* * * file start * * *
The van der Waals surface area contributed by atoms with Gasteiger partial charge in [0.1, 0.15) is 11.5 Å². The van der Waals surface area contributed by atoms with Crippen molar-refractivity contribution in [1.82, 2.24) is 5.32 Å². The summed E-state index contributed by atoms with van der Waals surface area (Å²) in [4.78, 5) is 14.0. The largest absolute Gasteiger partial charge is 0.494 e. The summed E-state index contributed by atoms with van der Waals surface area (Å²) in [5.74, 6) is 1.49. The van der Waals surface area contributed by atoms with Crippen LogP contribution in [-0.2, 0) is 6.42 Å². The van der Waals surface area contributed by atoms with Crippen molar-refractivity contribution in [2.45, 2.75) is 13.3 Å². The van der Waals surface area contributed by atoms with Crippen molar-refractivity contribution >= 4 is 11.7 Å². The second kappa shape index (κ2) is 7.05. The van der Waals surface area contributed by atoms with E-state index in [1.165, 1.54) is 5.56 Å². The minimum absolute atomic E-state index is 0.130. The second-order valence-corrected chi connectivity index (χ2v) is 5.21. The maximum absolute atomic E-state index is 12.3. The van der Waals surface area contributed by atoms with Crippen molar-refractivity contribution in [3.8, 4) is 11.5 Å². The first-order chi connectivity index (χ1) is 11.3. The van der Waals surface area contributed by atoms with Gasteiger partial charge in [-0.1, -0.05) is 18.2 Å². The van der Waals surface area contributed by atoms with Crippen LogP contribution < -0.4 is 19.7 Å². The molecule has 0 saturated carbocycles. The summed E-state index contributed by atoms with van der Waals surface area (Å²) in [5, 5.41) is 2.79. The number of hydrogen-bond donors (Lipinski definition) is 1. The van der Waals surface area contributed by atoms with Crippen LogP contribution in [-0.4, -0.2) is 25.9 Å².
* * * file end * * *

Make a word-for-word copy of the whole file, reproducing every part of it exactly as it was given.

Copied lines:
The van der Waals surface area contributed by atoms with Gasteiger partial charge in [0.1, 0.15) is 11.5 Å². The van der Waals surface area contributed by atoms with Crippen molar-refractivity contribution in [1.82, 2.24) is 5.32 Å². The summed E-state index contributed by atoms with van der Waals surface area (Å²) in [4.78, 5) is 14.0. The largest absolute Gasteiger partial charge is 0.494 e. The summed E-state index contributed by atoms with van der Waals surface area (Å²) in [5.74, 6) is 1.49. The van der Waals surface area contributed by atoms with Crippen LogP contribution in [-0.2, 0) is 6.42 Å². The van der Waals surface area contributed by atoms with Crippen molar-refractivity contribution in [2.45, 2.75) is 13.3 Å². The van der Waals surface area contributed by atoms with Crippen molar-refractivity contribution >= 4 is 11.7 Å². The second kappa shape index (κ2) is 7.05. The van der Waals surface area contributed by atoms with E-state index in [1.165, 1.54) is 5.56 Å². The minimum absolute atomic E-state index is 0.130. The second-order valence-corrected chi connectivity index (χ2v) is 5.21. The maximum absolute atomic E-state index is 12.3. The van der Waals surface area contributed by atoms with Crippen molar-refractivity contribution in [3.8, 4) is 11.5 Å². The first-order chi connectivity index (χ1) is 11.3. The van der Waals surface area contributed by atoms with Gasteiger partial charge in [-0.1, -0.05) is 18.2 Å². The van der Waals surface area contributed by atoms with Crippen LogP contribution < -0.4 is 19.7 Å². The molecule has 0 saturated carbocycles. The summed E-state index contributed by atoms with van der Waals surface area (Å²) in [5, 5.41) is 2.79. The number of hydrogen-bond donors (Lipinski definition) is 1. The van der Waals surface area contributed by atoms with Crippen LogP contribution in [-0.4, -0.2) is 25.9 Å².